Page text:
Hundreds of families in the state of Maryland have just seen their source of fresh, raw milk dry up thanks to the U.S. government. The Justice Department, at the urging of the Food and Drug Administration, convinced a federal judge to impose a permanent injunction on Pennsylvania Amish farmer Dan Allgyer prohibiting him from selling his milk to willing customers on the other side of the Mason-Dixon Line.
Although the injunction did not prohibit Allgyer from selling his milk in his home state, the farmer, tired of the stress and strain of fighting the feds, has decided to “shut down his farm altogether,” according to the Washington Times.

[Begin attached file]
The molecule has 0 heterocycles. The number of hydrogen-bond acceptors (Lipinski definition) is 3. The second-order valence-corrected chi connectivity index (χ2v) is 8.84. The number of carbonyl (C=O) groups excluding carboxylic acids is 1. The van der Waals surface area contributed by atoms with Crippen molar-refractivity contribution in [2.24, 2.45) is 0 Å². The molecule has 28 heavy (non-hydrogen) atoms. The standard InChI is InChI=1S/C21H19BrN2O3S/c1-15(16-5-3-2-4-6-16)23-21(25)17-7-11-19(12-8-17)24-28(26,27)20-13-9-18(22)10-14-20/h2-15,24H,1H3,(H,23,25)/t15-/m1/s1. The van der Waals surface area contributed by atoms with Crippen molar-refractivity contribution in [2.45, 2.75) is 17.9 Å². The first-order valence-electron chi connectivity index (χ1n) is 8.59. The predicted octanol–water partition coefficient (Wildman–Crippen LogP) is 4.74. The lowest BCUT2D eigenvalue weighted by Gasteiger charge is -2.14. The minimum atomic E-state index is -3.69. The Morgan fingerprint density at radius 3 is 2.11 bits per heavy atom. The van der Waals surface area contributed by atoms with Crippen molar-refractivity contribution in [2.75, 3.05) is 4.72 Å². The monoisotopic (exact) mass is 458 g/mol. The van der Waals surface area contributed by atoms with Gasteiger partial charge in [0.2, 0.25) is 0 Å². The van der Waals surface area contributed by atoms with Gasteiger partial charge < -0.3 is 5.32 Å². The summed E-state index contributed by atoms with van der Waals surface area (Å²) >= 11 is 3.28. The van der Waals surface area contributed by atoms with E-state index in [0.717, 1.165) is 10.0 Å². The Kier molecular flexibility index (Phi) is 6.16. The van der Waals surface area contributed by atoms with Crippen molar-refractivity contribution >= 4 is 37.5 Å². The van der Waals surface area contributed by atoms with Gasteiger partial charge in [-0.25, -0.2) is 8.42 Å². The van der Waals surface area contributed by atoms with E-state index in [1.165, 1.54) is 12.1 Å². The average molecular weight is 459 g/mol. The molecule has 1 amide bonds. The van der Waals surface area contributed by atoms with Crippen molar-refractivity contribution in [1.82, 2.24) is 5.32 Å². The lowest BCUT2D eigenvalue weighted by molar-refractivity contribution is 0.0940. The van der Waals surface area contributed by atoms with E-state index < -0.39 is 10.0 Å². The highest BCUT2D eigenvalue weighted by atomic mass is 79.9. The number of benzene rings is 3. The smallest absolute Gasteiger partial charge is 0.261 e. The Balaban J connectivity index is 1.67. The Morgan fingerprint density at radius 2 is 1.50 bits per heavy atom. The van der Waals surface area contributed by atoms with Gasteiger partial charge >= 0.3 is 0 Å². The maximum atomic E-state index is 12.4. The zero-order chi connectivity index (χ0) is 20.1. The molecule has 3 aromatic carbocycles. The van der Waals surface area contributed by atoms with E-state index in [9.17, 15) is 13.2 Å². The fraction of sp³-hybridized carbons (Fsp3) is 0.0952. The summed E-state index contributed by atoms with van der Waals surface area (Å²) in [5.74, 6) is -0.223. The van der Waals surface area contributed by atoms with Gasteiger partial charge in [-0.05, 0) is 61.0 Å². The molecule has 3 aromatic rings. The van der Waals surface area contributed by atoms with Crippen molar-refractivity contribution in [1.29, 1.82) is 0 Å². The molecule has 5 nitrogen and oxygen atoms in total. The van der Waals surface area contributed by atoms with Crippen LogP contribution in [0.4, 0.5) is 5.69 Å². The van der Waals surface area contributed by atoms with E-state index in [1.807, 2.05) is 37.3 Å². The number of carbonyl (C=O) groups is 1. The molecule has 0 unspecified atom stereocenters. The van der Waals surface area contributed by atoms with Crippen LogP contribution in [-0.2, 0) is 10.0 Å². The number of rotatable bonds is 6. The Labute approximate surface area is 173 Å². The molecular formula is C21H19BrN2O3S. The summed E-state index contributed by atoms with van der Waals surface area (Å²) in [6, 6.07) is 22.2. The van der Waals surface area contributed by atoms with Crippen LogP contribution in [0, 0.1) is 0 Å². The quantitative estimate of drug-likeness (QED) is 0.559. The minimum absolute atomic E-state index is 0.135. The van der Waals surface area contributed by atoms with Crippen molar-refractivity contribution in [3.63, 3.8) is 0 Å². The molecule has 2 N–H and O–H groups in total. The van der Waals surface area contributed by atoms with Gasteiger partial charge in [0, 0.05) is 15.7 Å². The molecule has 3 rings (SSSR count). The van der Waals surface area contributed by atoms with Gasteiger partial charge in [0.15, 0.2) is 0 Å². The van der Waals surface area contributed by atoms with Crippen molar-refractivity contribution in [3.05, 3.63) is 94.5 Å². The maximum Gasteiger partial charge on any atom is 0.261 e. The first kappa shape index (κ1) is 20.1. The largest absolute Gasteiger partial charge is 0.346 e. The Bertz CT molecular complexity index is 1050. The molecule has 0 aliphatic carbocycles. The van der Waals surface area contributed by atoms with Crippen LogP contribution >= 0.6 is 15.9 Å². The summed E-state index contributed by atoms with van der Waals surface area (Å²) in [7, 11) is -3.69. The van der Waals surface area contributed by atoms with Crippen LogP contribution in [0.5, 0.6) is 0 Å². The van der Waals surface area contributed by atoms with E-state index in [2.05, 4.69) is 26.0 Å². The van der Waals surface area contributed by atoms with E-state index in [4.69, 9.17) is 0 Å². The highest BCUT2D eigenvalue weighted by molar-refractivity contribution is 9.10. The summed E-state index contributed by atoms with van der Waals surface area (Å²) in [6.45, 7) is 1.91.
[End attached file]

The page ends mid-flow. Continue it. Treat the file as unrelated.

As The New American has previously reported, Allgyer was supplying milk to a private food-buying club in Maryland called Grassfed on the Hill. Selling raw milk is legal in Pennsylvania, but not in Maryland, which also prohibits other arrangements, such as cow sharing, whereby individuals may obtain the substance.
The FDA contends that the interstate sale of raw milk, which the agency considers thoroughly unsafe to consume despite the fact that over half the states allow raw milk sales, is illegal simply on the FDA’s own say-so. Thus, though no one had complained about Allgyer’s milk, which Grassfed on the Hill members have obtained for over six years, the FDA took it upon itself to launch a two-year investigation of Allgyer and the club, complete with undercover agents, straw purchases, and early-morning raids on Allgyer’s Rainbow Acres Farm.
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